Friday, 12 April 2013

J is for Jomfruen på glassberget

Jomfruen på glassberget is a Norwegian fairytale. It's title in English is The Princess on the Glass Hill. It was one of the many fairytales collected by Asbjørnsen and Moe and is the story of a princess who is rescued by a man riding a magical horse. 

The rescuer was the youngest of three sons, often teased for sitting around poking the ashes. (Oh hey, remember Askeladden? I told you he pops up everywhere!) One day he hears a horse whinnying and he manages to tame it. With the horse is a brass suit of armour. He doesn't tell anyone about the horse and the next year a suit of silver armour appears. He still doesn't tell anybody and finally on the third year a suit of golden armour appears. 

Meanwhile, a king had set his daughter high up on a glass hill and given her three apples to hold. It was said that the only person allowed to marry her would be the one who managed to reach the top of the hill and take the apples from her. All of the other princes and knights had failed to reach her, but one night a knight rode 1/3 of the way up the hill and the princess threw him an apple. He rode off immediately, taking the apple with him. The next day a silver-clad rider appears and manages to get 2/3 of the way up the hill. The same thing happens, he is thrown and apple before riding off. On the third day a rider appears, wearing golden armour, and rides all the way to the top where the princess gives him the final apple. He then rides away. (I know, men...)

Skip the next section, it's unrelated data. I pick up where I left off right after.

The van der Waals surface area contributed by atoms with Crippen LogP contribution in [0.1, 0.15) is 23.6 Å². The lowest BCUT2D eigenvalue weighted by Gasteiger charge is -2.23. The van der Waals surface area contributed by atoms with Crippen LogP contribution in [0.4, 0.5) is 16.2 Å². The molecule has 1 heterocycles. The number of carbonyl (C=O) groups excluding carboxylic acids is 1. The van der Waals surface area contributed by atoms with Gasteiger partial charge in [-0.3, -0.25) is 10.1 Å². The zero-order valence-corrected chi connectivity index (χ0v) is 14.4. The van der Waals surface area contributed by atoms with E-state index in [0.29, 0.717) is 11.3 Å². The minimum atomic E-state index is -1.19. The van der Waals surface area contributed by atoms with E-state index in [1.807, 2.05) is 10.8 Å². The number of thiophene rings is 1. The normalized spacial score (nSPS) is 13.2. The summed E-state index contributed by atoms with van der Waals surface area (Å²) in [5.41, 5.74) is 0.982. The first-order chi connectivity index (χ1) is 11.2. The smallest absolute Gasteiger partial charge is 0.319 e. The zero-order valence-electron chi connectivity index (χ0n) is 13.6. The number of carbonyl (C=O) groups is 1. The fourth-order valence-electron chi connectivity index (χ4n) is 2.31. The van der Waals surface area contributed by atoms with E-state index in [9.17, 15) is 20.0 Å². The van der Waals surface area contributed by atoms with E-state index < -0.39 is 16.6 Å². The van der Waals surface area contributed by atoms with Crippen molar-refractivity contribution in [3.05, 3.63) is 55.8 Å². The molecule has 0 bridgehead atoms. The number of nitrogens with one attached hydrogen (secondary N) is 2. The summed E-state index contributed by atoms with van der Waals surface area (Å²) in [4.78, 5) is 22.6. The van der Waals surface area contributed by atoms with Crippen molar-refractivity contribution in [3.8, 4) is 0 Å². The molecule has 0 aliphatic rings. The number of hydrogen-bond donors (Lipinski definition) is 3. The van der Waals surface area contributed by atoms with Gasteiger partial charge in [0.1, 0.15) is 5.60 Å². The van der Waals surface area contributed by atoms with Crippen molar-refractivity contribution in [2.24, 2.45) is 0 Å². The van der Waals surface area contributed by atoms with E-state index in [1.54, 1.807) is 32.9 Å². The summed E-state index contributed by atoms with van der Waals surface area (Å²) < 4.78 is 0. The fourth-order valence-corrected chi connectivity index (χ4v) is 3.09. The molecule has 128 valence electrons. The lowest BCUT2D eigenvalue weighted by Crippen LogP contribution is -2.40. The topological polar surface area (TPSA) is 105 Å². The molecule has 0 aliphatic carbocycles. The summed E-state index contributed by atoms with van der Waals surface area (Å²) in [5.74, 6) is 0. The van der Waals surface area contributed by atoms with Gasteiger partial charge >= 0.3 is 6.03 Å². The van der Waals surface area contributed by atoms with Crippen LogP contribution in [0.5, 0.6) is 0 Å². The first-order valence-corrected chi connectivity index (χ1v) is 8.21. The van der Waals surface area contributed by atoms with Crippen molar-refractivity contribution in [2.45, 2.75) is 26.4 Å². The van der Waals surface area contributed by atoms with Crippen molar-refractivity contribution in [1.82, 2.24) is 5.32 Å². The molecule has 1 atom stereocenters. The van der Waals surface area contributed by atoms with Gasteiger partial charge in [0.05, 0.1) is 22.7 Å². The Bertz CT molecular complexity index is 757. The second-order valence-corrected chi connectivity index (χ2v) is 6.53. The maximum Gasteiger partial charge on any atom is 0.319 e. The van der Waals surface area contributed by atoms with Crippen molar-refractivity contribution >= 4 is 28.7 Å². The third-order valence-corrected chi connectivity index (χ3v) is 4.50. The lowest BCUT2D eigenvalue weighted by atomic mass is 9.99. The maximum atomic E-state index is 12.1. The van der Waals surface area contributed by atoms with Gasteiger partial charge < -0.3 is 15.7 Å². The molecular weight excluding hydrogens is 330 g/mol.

The king then calls a meeting to find the man that has won his daughter. Our hero shows up but his brothers say that he was at home the whole time, poking about, doing his Askeladden business, etc. But luckily he remembered to bring the apples with him and then they all live happily ever after. 

You might have noticed that this isn't my favourite fairy tale. It feels a bit like someone has sat down and thought, ok there needs to be 'three' of stuff, three apples, three brothers, ok that'll do. Now we need something impossible - a glass hill? Perfect! Now lets throw in some random details that don't add anything to the plot of the story. Oh and someone call that Askeladden and get him to show up, he's always good for a laugh! No, but really, it's a nice example of a traditional Norwegian fairytale. I'm just bitter because, as everyone knows, J is a dark horse when it comes to impossible letters of the alphabet :)

the little nordic cabin

1 comment:

  1. I love the idea of a glass hill and my glass addiction!